In March 2020, due to COVID-19’s effect on the economy, Congress passed a small-business bailout known as the Paycheck Protection Program or PPP. PPP was funded with $350 billion to loan to endangered small and medium-sized companies. This money was supposed to be enough to cover two months of payroll and operations. Within two weeks of giving out these loans, the pot quickly ran dry.
Many large companies like Ruth’s Chris Steak House, Potbelly Sandwich Shop, Shake Shack, and Sweet Green were selected to receive millions of dollars in loans.
Shake Shack, an international fast-casual burger chain, received $10 million from the PPP on April 10, according to its Securities and Exchange Commission filing. You may ask how a large chain could be awarded a small business loan since Shake Shack has more than 6,000 employees. They qualify for this small business loan because the PPP applies to companies that don’t have more than 500 people in one location, each location roughly has 45 team members.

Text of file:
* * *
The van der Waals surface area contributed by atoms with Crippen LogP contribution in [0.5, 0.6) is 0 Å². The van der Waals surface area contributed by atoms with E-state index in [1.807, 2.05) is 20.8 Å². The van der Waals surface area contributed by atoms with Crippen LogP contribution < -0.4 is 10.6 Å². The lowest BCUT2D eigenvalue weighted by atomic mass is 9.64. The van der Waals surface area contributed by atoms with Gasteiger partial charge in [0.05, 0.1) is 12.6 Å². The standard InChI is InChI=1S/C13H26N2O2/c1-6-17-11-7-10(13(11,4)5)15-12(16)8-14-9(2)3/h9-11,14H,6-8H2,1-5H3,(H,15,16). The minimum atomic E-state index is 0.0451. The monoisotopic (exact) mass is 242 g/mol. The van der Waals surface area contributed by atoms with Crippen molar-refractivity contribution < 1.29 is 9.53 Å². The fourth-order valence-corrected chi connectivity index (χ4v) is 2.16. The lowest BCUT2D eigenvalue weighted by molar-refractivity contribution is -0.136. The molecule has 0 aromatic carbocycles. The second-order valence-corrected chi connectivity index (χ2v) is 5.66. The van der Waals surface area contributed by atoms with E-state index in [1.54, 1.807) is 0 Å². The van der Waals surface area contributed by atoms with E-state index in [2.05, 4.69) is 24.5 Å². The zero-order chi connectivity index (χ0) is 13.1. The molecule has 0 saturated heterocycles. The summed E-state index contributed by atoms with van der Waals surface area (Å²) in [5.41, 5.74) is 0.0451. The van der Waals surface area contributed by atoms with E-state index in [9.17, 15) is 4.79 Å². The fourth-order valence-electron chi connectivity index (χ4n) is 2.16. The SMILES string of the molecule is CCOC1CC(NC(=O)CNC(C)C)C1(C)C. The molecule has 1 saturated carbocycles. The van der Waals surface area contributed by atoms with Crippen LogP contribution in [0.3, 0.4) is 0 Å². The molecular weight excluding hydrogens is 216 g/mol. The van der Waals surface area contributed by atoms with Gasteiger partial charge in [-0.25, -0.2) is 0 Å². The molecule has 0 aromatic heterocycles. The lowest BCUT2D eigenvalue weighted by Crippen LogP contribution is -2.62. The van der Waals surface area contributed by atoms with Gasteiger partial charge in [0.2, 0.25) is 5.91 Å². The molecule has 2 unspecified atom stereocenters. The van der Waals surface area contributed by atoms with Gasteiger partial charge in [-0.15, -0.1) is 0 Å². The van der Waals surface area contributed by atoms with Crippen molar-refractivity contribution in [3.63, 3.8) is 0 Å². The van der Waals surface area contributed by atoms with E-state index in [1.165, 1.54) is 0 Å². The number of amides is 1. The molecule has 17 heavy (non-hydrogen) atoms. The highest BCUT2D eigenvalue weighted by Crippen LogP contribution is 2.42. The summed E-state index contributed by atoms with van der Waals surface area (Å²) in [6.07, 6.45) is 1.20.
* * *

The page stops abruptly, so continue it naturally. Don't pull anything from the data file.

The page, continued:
The Shake Shack team has decided to return the loan. Randy Garutti, CEO at Shake Shack, and Danny Meyer, Founder, and Chairman of Shake Shack wrote this letter to the public. In the letter, they say, “We’ve decided to immediately return the entire $10 million PPP loan we received last week to the SBA so that those restaurants who need it most can get it now.”
Sweetgreen joined Shake Shack in returning the money after the backlash surrounding the program. Sweet Green, the high-end salad chain, is returning a $10 million loan it received from the US government to help it weather the coronavirus pandemic. In a letter from their founders, they explain.
“At the end of last week, we were approved for a $10M loan through the program. That same day, we learned that the money had run out and so many small businesses and friends in the industry who needed it most did not receive any funds. Knowing that, we quickly made the decision to return the loan.”
Several media outlets have exposed how large sums of money from the program were taken up by chain restaurants, hoteliers, and publicly traded corporations, rather than small, local businesses. Lawmakers are currently working on a new small business relief fund, so we will have to wait and see how the additional funds are distributed.